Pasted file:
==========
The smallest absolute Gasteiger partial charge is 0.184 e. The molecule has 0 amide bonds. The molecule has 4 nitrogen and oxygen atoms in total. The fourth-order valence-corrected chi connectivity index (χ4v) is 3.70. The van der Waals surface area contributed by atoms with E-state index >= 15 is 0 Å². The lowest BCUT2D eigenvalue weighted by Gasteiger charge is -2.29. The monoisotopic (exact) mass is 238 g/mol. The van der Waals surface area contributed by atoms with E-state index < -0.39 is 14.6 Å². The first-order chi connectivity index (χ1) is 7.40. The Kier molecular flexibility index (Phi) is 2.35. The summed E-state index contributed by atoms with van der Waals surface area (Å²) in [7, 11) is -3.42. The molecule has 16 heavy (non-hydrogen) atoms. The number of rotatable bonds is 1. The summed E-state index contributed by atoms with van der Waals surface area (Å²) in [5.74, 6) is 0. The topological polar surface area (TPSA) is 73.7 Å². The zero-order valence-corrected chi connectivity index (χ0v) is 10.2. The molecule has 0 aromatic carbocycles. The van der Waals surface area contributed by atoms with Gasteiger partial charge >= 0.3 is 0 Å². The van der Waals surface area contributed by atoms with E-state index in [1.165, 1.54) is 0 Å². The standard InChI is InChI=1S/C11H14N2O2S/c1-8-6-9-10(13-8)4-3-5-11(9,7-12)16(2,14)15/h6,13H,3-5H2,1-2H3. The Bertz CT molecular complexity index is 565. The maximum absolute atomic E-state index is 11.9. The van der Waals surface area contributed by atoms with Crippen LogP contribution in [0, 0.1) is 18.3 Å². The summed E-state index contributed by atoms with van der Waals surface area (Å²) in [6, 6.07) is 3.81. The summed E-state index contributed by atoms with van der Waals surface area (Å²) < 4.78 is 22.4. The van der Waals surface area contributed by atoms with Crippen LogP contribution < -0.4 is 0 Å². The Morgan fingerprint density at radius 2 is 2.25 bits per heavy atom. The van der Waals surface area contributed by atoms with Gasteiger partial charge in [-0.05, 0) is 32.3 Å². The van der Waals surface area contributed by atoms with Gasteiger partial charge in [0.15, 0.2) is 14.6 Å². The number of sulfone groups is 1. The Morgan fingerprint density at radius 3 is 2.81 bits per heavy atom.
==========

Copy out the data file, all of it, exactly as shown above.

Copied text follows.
The smallest absolute Gasteiger partial charge is 0.184 e. The molecule has 0 amide bonds. The molecule has 4 nitrogen and oxygen atoms in total. The fourth-order valence-corrected chi connectivity index (χ4v) is 3.70. The van der Waals surface area contributed by atoms with E-state index >= 15 is 0 Å². The lowest BCUT2D eigenvalue weighted by Gasteiger charge is -2.29. The monoisotopic (exact) mass is 238 g/mol. The van der Waals surface area contributed by atoms with E-state index < -0.39 is 14.6 Å². The first-order chi connectivity index (χ1) is 7.40. The Kier molecular flexibility index (Phi) is 2.35. The summed E-state index contributed by atoms with van der Waals surface area (Å²) in [7, 11) is -3.42. The molecule has 16 heavy (non-hydrogen) atoms. The number of rotatable bonds is 1. The summed E-state index contributed by atoms with van der Waals surface area (Å²) in [5.74, 6) is 0. The topological polar surface area (TPSA) is 73.7 Å². The zero-order valence-corrected chi connectivity index (χ0v) is 10.2. The molecule has 0 aromatic carbocycles. The van der Waals surface area contributed by atoms with Gasteiger partial charge >= 0.3 is 0 Å². The van der Waals surface area contributed by atoms with E-state index in [1.165, 1.54) is 0 Å². The standard InChI is InChI=1S/C11H14N2O2S/c1-8-6-9-10(13-8)4-3-5-11(9,7-12)16(2,14)15/h6,13H,3-5H2,1-2H3. The Bertz CT molecular complexity index is 565. The maximum absolute atomic E-state index is 11.9. The van der Waals surface area contributed by atoms with Crippen LogP contribution in [0, 0.1) is 18.3 Å². The summed E-state index contributed by atoms with van der Waals surface area (Å²) in [6, 6.07) is 3.81. The summed E-state index contributed by atoms with van der Waals surface area (Å²) < 4.78 is 22.4. The van der Waals surface area contributed by atoms with Crippen LogP contribution < -0.4 is 0 Å². The Morgan fingerprint density at radius 2 is 2.25 bits per heavy atom. The van der Waals surface area contributed by atoms with Gasteiger partial charge in [-0.05, 0) is 32.3 Å². The van der Waals surface area contributed by atoms with Gasteiger partial charge in [0.15, 0.2) is 14.6 Å². The number of sulfone groups is 1. The Morgan fingerprint density at radius 3 is 2.81 bits per heavy atom.